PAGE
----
In the past, presidents from both parties have refrained from publicly asking potential nominees about their opinions on the Roe v. Wade decision. And while it would not be proper for judges to predict on how they might rule on similar cases in the future, whether they will respect the fundamental and universal right to life is absolutely essential to their qualifications as a Supreme Court justice.
Republican presidents have not been nearly as good as Democratic presidents in vetting Supreme Court nominees. Justices Sandra Day O’Connor and Anthony Kennedy were both Reagan appointees and Justice David Souter was appointed by George H. W. Bush. O’Connor, Kennedy, and Souter all voted to uphold Roe v. Wade in the 1992 Planned Parenthood v. Casey decision, an unpleasant surprise to pro-lifers at the time who had been hopeful that with six new Republican-appointed justices to the bench (Rehnquist, Scalia, and Thomas were the other three Republican appointees who voted to strike down Roe), that Roe would be overturned. Instead, Roe was persevered and millions more unborn lives have been lost since.
More recently, in 2016 in Whole Woman’s Health v. Hellerstedt, Kennedy provided the crucial tie-breaking vote to overturn a Texas law that required abortion clinics to comply with state standards for ambulatory surgical centers and required abortionists to have admitting privileges to a nearby hospital in the event of a medical emergency.
Many conservative commentators have openly accepted and lauded all 25 of President Trump’s potential nominees. However, not all of his picks are good candidates.
Diane Sykes, for one, voted against defunding Planned Parenthood in Indiana in a 2012 case she heard while on the Seventh Circuit Court of Appeals. And while Sykes in her opinion defended the right for states not to fund abortion, nevertheless, she denied the state of Indiana the ability to defund Planned Parenthood. Apparently, Planned Parenthood’s alleged refusal to report cases of rape and sex trafficking and their participation in terminating hundreds of thousands of unborn lives every year was not sufficient basis to disqualify Planned Parenthood from Medicaid funding as they were considered as “be[ing] capable of performing the needed medical services in a professionally competent, safe, legal, and ethical manner.”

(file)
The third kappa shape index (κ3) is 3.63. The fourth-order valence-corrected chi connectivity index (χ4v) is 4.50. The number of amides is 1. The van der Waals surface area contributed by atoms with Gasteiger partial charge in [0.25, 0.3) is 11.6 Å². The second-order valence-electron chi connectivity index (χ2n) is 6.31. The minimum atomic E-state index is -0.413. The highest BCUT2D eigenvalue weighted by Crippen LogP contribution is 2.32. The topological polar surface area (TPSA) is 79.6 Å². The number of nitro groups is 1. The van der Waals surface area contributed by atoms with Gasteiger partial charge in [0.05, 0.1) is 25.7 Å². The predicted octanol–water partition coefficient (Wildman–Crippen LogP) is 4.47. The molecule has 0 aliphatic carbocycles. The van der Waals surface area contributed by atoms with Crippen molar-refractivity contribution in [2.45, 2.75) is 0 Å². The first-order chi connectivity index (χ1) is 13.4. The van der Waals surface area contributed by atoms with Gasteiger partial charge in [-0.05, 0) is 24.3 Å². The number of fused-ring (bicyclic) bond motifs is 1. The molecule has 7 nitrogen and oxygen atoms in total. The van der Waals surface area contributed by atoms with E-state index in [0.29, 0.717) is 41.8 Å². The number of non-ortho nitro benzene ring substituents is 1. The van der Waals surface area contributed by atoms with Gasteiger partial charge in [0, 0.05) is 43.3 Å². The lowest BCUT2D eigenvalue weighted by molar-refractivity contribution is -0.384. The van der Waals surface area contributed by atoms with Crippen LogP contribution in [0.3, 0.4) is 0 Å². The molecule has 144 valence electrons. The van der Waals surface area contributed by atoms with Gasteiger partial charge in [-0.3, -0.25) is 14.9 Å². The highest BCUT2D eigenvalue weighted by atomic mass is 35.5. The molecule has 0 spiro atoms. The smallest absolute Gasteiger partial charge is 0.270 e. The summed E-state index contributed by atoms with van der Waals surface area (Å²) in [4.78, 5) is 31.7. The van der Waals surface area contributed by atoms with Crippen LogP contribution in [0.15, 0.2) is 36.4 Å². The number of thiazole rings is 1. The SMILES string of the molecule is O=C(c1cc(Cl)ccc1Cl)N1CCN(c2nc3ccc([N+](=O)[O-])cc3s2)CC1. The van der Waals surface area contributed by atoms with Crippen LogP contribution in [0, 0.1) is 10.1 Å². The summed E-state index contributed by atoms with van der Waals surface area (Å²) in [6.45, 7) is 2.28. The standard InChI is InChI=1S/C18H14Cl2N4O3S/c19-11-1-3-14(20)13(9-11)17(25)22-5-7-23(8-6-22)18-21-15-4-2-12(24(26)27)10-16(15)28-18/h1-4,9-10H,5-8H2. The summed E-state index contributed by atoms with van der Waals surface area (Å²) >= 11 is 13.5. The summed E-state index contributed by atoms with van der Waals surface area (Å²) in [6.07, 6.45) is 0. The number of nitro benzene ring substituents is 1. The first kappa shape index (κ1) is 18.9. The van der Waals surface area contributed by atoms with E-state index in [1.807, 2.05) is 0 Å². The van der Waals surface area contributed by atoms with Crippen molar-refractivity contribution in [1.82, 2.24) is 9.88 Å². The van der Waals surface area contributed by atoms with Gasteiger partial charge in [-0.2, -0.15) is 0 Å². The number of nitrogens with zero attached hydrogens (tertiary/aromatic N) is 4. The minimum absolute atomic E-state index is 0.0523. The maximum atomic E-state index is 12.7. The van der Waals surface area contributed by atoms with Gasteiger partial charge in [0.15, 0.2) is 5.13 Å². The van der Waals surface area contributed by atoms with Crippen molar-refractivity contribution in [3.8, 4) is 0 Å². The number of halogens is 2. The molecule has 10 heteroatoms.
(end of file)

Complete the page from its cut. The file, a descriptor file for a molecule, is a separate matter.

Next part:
With some of the other possible candidates, such as Raymond Kethledge, Thomas Hardiman, and Amul Thapar, we know very little or next to nothing about their judicial reasoning on abortion issues. It is not enough that a justice is conservative on other issues. A judge’s commitment to textualism may not in and of itself signal how they would rule on Roe. Those involved in the vetting process and in advising the President must ensure that nominees would overturn Roe v. Wade if presented with a case that challenges Roe. As the case of Justice Kennedy makes abundantly clear, judges who may be conservative on other issues including immigration or corporate law may not be in favor of striking down Roe.
And let us be careful not to jump to conclusions by equating any and all past judgements that seem pro-life with actually being pro-life. Let us not forget that Justice Sonia Sotomayor, prior to taking up her appointment to the Supreme Court, had upheld the Bush administration’s Mexico City Policy against a legal challenge brought against it in 2002 when she was on the Second Circuit Court of Appeals. Indeed, sometimes even rulings that favor the right to life in certain cases are not indications in and of themselves that the issuing judges would roll back Roe v. Wade.
Whoever the President nominates will shape the course of the Supreme Court for decades to come. The next appointee will undoubtedly hear at least one direct challenge to the Roe. It needs to be made abundantly clear to those involved in the vetting process that whoever the eventually nominee is that he or she will defend the fundamental and inherent right to life of the unborn child without compromise and regardless of what previous Supreme Court precedent has dictated in the past on the matter.
An unjust law is no law at all and ought to be overturned. Even pro-abortion legal scholars recognize the that Roe v. Wade decision has no basis in the Constitution. Edward Lazarus, former clerk for Justice Harry Blackmun, the very judge who wrote the Roe decision, once said “As a matter of constitutional interpretation and judicial method, Roe borders on the indefensible. I say this as someone utterly committed to the right to choose…and as someone who loved Roe’s author like a grandfather.”
Pro-life conservatives have been deceived in the past with nominees that did not turn out as expected by continuing to uphold the tragic Roe decision. We cannot—we dare not—squander this opportunity again. Truly the lives of countless of the unborn are on the line. This present moment represents a unique opportunity to ensure that right to life for all is respected and protected through law. The President must make good on his promise to appoint solidly pro-life justices to the Supreme Court.